Letter to a “Lost Boy”

Letter To a Lost Boy

Dear Matt,

I picked you up from school today as usual. You looked pretty sharp with your new jacket but I knew enough not to call attention to your appearance. I asked the standard dumb question, How was school today, big guy? You gave the safe answer. “Good.” I knew better. There were two “f’s” on your latest progress report but I didn’t want to go there at the moment.

I’ve been thinking about you a lot lately as I have been reading about the Lost Boys of Sudan. The term refers to the 27,000 boys who were displaced or orphaned during the Sudanese Civil War. You have something in common with them, you know. Oh, you were not forced to kill and pillage but when you were forcibly removed from your home because your parents would not or could not take care of you; you became, in the words of author Jennifer Toth, one of “the orphans of the living.” Social service bureaucrats use an uglier term, “wards of the state.”

I think of you as a first world equivalent of a lost boy. When you suffered abuse and neglect by the very people who were supposed to be taking care of you, and were taken from your home and parents, you became an alien in your own land. Maybe the hardest thing was a sense that your life was spinning out of control, that your childhood years were being snatched from you before you were ready.

Losing control over your life is pretty traumatic stuff yet it happens regularly to the 500,000 kids in the foster care system in this country. Other disheartening things happen, too, when you become a foster child. Society labels you as different, a foster kid. The term is a stigma, a kind of virtual red letter that is stamped on you and sets you apart from kids who have parents at home. You’re associated with the childcare workers who pull up in the van to take you to school or doctor’s appointments or to visits with your social workers. You’ve done nothing wrong but sometimes it feels like you’re being treated that way.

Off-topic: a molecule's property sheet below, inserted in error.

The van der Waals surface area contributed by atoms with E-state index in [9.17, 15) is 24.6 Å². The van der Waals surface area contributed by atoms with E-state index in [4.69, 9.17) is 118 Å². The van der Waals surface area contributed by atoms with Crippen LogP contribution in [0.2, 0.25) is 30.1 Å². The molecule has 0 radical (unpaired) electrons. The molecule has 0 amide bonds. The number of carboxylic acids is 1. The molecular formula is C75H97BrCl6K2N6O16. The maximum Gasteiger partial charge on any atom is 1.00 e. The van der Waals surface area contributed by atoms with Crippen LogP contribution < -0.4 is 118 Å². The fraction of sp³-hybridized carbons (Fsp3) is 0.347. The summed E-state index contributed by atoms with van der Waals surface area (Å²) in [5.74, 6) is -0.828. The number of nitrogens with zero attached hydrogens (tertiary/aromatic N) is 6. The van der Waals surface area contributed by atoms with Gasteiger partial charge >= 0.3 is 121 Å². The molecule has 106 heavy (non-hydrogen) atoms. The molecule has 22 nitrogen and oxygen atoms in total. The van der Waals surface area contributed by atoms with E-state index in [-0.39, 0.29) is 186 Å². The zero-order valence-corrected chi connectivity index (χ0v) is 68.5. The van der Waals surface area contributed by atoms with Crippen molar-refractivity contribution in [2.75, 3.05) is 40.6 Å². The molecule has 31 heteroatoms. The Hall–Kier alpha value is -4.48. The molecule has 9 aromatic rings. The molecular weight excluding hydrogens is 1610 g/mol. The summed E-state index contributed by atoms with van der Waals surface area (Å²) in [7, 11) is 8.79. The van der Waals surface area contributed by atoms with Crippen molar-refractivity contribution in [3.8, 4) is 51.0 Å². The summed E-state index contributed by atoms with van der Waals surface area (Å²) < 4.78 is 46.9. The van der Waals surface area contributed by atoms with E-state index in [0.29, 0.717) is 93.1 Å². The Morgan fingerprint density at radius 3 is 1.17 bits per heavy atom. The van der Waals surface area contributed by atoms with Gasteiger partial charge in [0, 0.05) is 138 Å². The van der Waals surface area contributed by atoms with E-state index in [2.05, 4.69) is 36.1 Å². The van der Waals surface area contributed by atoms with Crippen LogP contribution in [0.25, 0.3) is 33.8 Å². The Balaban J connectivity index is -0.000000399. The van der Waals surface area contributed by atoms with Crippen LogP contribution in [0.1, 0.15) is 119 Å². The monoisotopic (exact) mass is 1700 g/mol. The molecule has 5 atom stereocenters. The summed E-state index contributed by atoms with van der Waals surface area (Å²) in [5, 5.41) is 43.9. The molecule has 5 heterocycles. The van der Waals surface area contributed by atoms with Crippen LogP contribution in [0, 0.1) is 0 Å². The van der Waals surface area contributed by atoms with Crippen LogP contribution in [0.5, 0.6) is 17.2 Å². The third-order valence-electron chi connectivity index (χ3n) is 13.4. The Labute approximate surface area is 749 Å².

Too often, I feel that our foster care system does a reasonably good job of reporting cases of child abuse or neglect, and removing kids from danger. We are even pretty good about keeping kids in foster care adequately fed and clothed. But we’re not very good at all about figuring out what to do with the kids once they are in the system. How else do we explain the fact that less than half of foster children even graduate from high school and former foster kids are more than three times more likely to become homeless? Why is it that nearly 70% of prison inmates have come from the ranks of the foster care system?

Matt, I don’t want you to become one of those statistics. You need to know that there are many good people out there working to improve the foster care system. In retrospect, I’m glad that you landed on our doorstep rather than find yourself playing a kind of foster home placement roulette like so many of your peers. You probably know that it’s not unusual for foster kids to have as many as eight or nine placements before they “graduate” the system. At the Children’s Village you can stay with us until you are 18 and have your brother and sister right with you the whole time. We’ll give you support after 18, too and help you complete your education and get a decent job.

But, you know something? You are the only one who can make lemonade from the lemons that have been served you. Did you realize that many thousands of those 27,000 lost boys from Sudan have turned their lives around? As I write this there are lost boys who are going to college in this country, boys who have risen above the abuse and trauma they suffered and are succeeding in their lives.

You see there were people who stepped up and gave them a hand. Caring adults and mentors are important but never forget that the boys themselves had to make it happen. Same with you. Your life is in your hands and is being affected by every decision you make. You have been given a lousy hand of cards but savvy card players know how to do their best with the hand they have been dealt. When the kids at school try to pressure you to take drugs or persuade you that good grades are not cool, that’s so much bull shit and you know it. Don’t buy in. Don’t allow yourself to remain a lost boy, a victim of circumstances. You can succeed in life because you’re smart and have people here at the Village who stand behind you.

Matt, don’t hesitate to reach out for help. All of us at the Village are pulling for you. Adults can be thickheaded at times but there are a surprising number of people who are willing and able to help kids like you. The truth is that adults were kids once, too. Even this old grandpa was once a lonely, kind of lost 13 year old like you. The decades that separate our ages do not make us different species. I was you and some day, you will be me. Uh, oh. Maybe that’s too scary.

Anyway, please, please hang in there, Matt. You are only a lost boy if you think you are. I love you.

Grandpa Hank